Call that pushing on a golden string.
Meanwhile, the less affluent — the other 80%, some 250 million people — are little concerned by an eventual wealth effect but highly, directly and immediately impacted by the side effects of all these QEs, namely rising commodity prices and near zero interest rates. Consider that:
- 15% of the U.S. population lives in poverty.
- 44% of those 46.2 million poor Americans are in “deep poverty,” which is half the poverty line defined as $22,811 for a family of four.
- More than 45 million Americans are in the food stamps program — 15% of the population compared with the 7.9% participation from 1970-2000. Food-stamp enrollment has been rising at a rate of 400,000 per month over the past four years. Only last August, more people went on the food-stamp program (173,000) than those who managed to find a new job (96,000).
- More than 11 million Americans are collecting federal disability checks.
- 11.2% of the labor force is out of work if we include the 7 million people no longer seeking employment. This number (over 17 million workers) is unchanged since 2009.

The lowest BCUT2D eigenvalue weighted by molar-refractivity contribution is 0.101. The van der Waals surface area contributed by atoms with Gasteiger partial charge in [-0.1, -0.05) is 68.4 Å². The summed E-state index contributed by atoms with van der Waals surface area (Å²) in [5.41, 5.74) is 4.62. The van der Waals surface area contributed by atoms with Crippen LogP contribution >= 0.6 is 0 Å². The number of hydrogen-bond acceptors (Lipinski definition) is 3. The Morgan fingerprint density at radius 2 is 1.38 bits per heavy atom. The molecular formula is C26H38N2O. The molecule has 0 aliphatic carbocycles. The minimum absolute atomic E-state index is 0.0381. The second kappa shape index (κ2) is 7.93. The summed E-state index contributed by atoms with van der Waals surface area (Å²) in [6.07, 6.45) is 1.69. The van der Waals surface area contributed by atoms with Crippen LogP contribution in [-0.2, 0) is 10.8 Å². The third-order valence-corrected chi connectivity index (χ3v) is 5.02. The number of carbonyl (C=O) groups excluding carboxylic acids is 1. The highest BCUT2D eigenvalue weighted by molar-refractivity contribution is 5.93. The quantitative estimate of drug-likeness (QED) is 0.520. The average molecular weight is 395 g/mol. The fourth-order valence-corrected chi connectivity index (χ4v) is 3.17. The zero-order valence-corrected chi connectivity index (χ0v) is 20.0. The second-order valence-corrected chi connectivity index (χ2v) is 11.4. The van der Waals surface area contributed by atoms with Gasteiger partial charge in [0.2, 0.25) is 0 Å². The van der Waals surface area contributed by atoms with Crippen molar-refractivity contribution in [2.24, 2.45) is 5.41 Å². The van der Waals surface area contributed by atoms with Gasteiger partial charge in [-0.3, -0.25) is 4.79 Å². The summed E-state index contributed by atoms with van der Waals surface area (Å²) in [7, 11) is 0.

- Full-time employment remains 1.4 million below its 2009 level. Needless to say, part-timers earn and spend considerably less.
- Most of the 43.5 million American retirees must cope with nominal interest rates near zero through 2015 when inflation is around 2.0%.
Call that pushing on a chafed string.
Betting on Bankers?
Now that U.S. and Europe central banks have delivered the financial heroine needed to compensate for inept and irresponsible politicians, should we jump back into equities?
Will professional investors drive equities higher?
The risk here is that, much like business people, investors stay cautious, given the numerous and highly complex difficulties the U.S. and the world are facing. They will also consider that, at the time of previous QE program launches, equity markets were similarly undervalued, but many economic trends were then more positive:
- Earnings were in a strong uptrend on rising margins
- Oil prices were much lower
- U.S. real wages were rising (not in 2011)
- The 2011-12 winter was one of the mildest on record in the U.S.
- Europe was not in recession
- China was still growing strongly